A zombie apocalypse is one thing. A volcanic eruption is quite another, for, as the journalist who does a framing voice-over narration for Brooks’ latest puts it, when Mount Rainier popped its cork, “it was the psychological aspect, the hyperbole-fueled hysteria that had ended up killing the most people.” Maybe, but the sasquatches whom the volcano displaced contributed to the statistics, too, if only out of self-defense. Brooks places the epicenter of the Bigfoot war in a high-tech hideaway populated by the kind of people you might find in a Jurassic Park franchise: the schmo who doesn’t know how to do much of anything but tries anyway, the well-intentioned bleeding heart, the know-it-all intellectual who turns out to know the wrong things, the immigrant with a tough backstory and an instinct for survival. Indeed, the novel does double duty as a survival manual, packed full of good advice—for instance, try not to get wounded, for “injury turns you from a giver to a taker. Taking up our resources, our time to care for you.” Brooks presents a case for making room for Bigfoot in the world while peppering his narrative with timely social criticism about bad behavior on the human side of the conflict: The explosion of Rainier might have been better forecast had the president not slashed the budget of the U.S. Geological Survey, leading to “immediate suspension of the National Volcano Early Warning System,” and there’s always someone around looking to monetize the natural disaster and the sasquatch-y onslaught that follows. Brooks is a pro at building suspense even if it plays out in some rather spectacularly yucky episodes, one involving a short spear that takes its name from “the sucking sound of pulling it out of the dead man’s heart and lungs.” Grossness aside, it puts you right there on the scene.

A tasty, if not always tasteful, tale of supernatural mayhem that fans of King and Crichton alike will enjoy.

Pub Date: June 16, 2020

ISBN: 978-1-9848-2678-7

Page Count: 304

Publisher: Del Rey/Ballantine

Review Posted Online: Feb. 10, 2020

Kirkus Reviews Issue: March 1, 2020

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Kin “[find] each other’s lives inscrutable” in this rich, sharp story about the way identity is formed.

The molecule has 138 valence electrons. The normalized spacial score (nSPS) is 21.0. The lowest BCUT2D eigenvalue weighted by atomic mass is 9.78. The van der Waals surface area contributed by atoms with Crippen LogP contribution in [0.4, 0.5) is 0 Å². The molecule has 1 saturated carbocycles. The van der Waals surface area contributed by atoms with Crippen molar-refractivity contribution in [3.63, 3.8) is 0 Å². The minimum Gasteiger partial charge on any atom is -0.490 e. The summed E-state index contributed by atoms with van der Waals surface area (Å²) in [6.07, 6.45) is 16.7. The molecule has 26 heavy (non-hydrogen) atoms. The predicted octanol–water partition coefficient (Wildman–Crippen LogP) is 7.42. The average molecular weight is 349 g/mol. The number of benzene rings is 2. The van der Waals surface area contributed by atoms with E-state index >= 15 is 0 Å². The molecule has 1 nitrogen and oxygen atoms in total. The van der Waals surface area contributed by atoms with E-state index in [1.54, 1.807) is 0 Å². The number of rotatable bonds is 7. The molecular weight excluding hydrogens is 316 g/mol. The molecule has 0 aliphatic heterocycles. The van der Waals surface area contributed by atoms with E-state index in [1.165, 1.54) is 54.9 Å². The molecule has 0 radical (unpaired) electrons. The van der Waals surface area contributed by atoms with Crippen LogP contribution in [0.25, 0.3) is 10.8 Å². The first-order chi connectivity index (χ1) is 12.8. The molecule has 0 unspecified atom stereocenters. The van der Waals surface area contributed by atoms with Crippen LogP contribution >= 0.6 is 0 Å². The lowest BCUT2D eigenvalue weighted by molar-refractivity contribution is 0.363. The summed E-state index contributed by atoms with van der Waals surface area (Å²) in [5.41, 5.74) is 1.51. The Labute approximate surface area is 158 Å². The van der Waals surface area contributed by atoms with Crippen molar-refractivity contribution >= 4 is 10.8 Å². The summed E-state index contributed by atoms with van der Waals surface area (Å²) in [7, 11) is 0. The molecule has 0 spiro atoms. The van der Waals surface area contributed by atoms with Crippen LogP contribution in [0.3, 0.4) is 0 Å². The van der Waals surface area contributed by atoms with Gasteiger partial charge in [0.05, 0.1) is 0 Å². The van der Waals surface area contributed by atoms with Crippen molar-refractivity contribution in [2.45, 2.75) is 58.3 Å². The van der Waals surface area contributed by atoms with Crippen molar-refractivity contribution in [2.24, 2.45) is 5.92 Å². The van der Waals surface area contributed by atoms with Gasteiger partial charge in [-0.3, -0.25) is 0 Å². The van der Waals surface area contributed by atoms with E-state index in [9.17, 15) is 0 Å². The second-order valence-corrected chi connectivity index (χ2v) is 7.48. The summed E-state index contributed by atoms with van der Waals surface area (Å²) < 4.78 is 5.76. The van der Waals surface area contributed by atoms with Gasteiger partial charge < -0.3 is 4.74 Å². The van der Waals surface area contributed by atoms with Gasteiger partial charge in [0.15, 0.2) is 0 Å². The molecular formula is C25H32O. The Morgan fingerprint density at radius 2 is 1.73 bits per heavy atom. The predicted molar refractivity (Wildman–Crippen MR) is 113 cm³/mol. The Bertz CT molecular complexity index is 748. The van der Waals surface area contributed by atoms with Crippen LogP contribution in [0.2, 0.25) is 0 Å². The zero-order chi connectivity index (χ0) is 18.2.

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Inseparable identical twin sisters ditch home together, and then one decides to vanish.

The talented Bennett fuels her fiction with secrets—first in her lauded debut, The Mothers (2016), and now in the assured and magnetic story of the Vignes sisters, light-skinned women parked on opposite sides of the color line. Desiree, the “fidgety twin,” and Stella, “a smart, careful girl,” make their break from stultifying rural Mallard, Louisiana, becoming 16-year-old runaways in 1954 New Orleans. The novel opens 14 years later as Desiree, fleeing a violent marriage in D.C., returns home with a different relative: her 8-year-old daughter, Jude. The gossips are agog: “In Mallard, nobody married dark....Marrying a dark man and dragging his blueblack child all over town was one step too far.” Desiree's decision seals Jude’s misery in this “colorstruck” place and propels a new generation of flight: Jude escapes on a track scholarship to UCLA. Tending bar as a side job in Beverly Hills, she catches a glimpse of her mother’s doppelgänger. Stella, ensconced in white society, is shedding her fur coat. Jude, so black that strangers routinely stare, is unrecognizable to her aunt. All this is expertly paced, unfurling before the book is half finished; a reader can guess what is coming. Bennett is deeply engaged in the unknowability of other people and the scourge of colorism. The scene in which Stella adopts her white persona is a tour de force of doubling and confusion. It calls up Toni Morrison’s The Bluest Eye, the book's 50-year-old antecedent. Bennett's novel plays with its characters' nagging feelings of being incomplete—for the twins without each other; for Jude’s boyfriend, Reese, who is trans and seeks surgery; for their friend Barry, who performs in drag as Bianca. Bennett keeps all these plot threads thrumming and her social commentary crisp. In the second half, Jude spars with her cousin Kennedy, Stella's daughter, a spoiled actress.

Kin “[find] each other’s lives inscrutable” in this rich, sharp story about the way identity is formed.

Pub Date: June 2, 2020

ISBN: 978-0-525-53629-1

Page Count: 352

Publisher: Riverhead

Review Posted Online: March 15, 2020

Kirkus Reviews Issue: April 1, 2020